Discovering the ‘fundamental happiness particle’ might not be as impressive as discovering the Higgs Boson . . . but for most of us, if it results in a few more evenings spent together with friends, then it might ultimately be more meaningful.

 

Photo by Gnomet, via Flickr

RELATED ARTICLES – The Greatest Gift that I Possess, Jam Tomorrow, 10 Ways You Can Have Enough Money and Stuff, The Fishbowl of Happiness, It IS the Winning and Loosing that Matters

Happy Monday

Sometimes it’s good to do something different.

There’s a lot of urgent and serious problems in the world, and sometimes we need to be confronted by the reality of situations if we’re to be motivated enough to change them. Yes, we should care – but it’s not healthy to let our concern drag down our mood.

Depression and generalised anxiety disorder are the second most commonly diagnosed medical conditions across most of the rich world (after hypertension), with typically 1 in 10 people experiencing depression every year.

Mental and emotional exhaustion can creep up on us in our overloaded and hectic lives, and it’s often those in caring roles and work who are most at risk of burnout and depression.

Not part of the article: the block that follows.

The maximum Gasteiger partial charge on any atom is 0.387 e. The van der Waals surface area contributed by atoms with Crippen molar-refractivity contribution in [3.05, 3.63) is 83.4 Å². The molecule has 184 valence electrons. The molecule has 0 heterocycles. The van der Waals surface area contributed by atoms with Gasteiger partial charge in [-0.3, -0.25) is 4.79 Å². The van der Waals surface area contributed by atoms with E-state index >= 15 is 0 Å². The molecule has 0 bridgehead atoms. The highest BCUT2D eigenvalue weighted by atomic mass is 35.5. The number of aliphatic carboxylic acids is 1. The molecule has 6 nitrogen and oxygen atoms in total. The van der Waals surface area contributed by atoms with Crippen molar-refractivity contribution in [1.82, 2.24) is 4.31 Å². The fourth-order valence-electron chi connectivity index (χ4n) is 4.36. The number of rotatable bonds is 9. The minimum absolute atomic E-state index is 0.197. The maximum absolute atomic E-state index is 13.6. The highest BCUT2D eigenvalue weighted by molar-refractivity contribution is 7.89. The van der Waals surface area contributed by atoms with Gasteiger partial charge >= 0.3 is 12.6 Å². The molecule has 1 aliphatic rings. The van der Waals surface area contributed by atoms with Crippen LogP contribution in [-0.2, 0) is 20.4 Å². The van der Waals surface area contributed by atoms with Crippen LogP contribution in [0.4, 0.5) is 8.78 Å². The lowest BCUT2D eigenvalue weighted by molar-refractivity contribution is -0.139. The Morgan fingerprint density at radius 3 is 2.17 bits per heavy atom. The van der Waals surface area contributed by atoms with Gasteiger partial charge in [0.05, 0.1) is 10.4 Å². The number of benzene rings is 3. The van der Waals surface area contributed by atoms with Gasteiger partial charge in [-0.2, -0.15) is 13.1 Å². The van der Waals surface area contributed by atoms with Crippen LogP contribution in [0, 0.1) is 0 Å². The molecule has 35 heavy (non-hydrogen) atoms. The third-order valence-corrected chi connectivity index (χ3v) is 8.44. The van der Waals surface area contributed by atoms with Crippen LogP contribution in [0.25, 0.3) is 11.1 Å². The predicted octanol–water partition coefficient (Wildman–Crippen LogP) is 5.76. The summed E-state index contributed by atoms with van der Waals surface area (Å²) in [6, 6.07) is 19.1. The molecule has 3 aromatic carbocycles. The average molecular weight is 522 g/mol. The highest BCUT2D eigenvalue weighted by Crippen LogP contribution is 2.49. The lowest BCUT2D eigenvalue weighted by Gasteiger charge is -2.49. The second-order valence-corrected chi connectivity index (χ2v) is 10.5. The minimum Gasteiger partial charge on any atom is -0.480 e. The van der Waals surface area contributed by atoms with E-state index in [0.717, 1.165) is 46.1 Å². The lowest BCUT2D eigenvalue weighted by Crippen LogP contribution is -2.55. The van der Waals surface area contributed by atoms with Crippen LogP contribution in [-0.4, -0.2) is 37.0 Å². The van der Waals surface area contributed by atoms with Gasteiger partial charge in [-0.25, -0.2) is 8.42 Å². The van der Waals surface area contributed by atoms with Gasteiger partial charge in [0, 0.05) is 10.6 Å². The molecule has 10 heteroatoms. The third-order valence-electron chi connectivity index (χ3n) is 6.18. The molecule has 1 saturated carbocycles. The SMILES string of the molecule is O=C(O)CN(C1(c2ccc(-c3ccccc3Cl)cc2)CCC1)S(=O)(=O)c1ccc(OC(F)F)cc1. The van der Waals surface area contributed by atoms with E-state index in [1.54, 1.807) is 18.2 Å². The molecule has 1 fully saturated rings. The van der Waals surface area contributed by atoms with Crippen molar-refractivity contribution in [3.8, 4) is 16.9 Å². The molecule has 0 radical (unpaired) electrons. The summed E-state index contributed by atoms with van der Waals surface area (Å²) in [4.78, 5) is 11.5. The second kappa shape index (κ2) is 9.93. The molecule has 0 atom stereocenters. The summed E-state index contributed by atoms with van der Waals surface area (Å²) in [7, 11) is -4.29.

We should be mindful of our own mood, and make sure that we keep on doing things to lift our spirits and recharge our emotional batteries.

Today, the first Monday in May, is a public holiday in the UK – one of the so called ‘Happy Mondays’. Whether you’ve got today off where you are or not, why not do something different ?

Shake things up, break the same-old same-old and do something different to remind yourself how fun life can be !

Photo by Jessica Tam, via Flickr

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The Secret to Happiness

Courtney Carver is author of the blog Be More with Less, and describes herself with “I have been too busy, too tired, too full, too stressed and too overworked for too long and I am changing my ways.” Courtney also runs the One Million for Good site, selling limited edition fine art prints in support of good causes.

I’d like to tell you a story…

A certain shopkeeper sent his son to learn about the secret of happiness from the wisest man in the world.

The lad wandered through the desert for forty days, and finally came upon a beautiful castle, high atop a mountain. It was there that the wise man lived.

Rather than finding a saintly man though, our hero, on entering the main room of the castle, saw a hive of activity: tradesmen came and went, people were conversing in the corners, a small orchestra was playing soft music, and there was a table covered with platters of the most delicious food in that part of the world.

The wise man conversed with everyone, and the boy had to wait for two hours before it was his turn to be given the man’s attention. The wise man listened attentively to the boy’s explanation of why he had come, but told him that he didn’t time just then to explain the secret of happiness.